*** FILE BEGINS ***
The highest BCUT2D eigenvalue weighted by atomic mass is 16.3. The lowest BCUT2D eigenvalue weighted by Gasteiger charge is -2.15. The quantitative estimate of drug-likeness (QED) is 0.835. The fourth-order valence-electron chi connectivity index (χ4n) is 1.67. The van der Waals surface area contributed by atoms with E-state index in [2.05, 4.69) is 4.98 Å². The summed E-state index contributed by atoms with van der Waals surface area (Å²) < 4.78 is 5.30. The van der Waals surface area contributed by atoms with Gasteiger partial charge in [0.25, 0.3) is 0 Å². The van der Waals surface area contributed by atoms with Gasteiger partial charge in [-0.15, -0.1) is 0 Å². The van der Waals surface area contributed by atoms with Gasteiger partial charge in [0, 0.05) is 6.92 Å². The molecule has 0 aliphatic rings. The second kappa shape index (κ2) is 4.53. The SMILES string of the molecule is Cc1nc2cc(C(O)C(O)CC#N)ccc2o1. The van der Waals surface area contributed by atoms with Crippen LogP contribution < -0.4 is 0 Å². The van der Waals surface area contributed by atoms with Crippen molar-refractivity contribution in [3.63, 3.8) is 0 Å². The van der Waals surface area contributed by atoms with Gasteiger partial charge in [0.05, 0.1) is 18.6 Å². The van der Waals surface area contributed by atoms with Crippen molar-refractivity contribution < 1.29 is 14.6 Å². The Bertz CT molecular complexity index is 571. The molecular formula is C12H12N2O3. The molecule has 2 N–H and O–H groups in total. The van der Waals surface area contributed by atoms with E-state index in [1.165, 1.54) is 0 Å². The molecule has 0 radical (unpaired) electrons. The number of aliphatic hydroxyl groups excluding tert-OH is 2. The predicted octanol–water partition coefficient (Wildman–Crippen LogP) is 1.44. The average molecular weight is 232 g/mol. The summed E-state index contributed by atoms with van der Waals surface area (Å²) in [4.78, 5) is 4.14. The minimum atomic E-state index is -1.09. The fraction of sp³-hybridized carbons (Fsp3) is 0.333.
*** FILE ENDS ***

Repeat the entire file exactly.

The highest BCUT2D eigenvalue weighted by atomic mass is 16.3. The lowest BCUT2D eigenvalue weighted by Gasteiger charge is -2.15. The quantitative estimate of drug-likeness (QED) is 0.835. The fourth-order valence-electron chi connectivity index (χ4n) is 1.67. The van der Waals surface area contributed by atoms with E-state index in [2.05, 4.69) is 4.98 Å². The summed E-state index contributed by atoms with van der Waals surface area (Å²) < 4.78 is 5.30. The van der Waals surface area contributed by atoms with Gasteiger partial charge in [0.25, 0.3) is 0 Å². The van der Waals surface area contributed by atoms with Gasteiger partial charge in [-0.15, -0.1) is 0 Å². The van der Waals surface area contributed by atoms with Gasteiger partial charge in [0, 0.05) is 6.92 Å². The molecule has 0 aliphatic rings. The second kappa shape index (κ2) is 4.53. The SMILES string of the molecule is Cc1nc2cc(C(O)C(O)CC#N)ccc2o1. The van der Waals surface area contributed by atoms with Crippen LogP contribution < -0.4 is 0 Å². The van der Waals surface area contributed by atoms with Crippen molar-refractivity contribution in [3.63, 3.8) is 0 Å². The van der Waals surface area contributed by atoms with Gasteiger partial charge in [0.05, 0.1) is 18.6 Å². The van der Waals surface area contributed by atoms with Crippen molar-refractivity contribution < 1.29 is 14.6 Å². The Bertz CT molecular complexity index is 571. The molecular formula is C12H12N2O3. The molecule has 2 N–H and O–H groups in total. The van der Waals surface area contributed by atoms with E-state index in [1.165, 1.54) is 0 Å². The molecule has 0 radical (unpaired) electrons. The number of aliphatic hydroxyl groups excluding tert-OH is 2. The predicted octanol–water partition coefficient (Wildman–Crippen LogP) is 1.44. The average molecular weight is 232 g/mol. The summed E-state index contributed by atoms with van der Waals surface area (Å²) in [4.78, 5) is 4.14. The minimum atomic E-state index is -1.09. The fraction of sp³-hybridized carbons (Fsp3) is 0.333.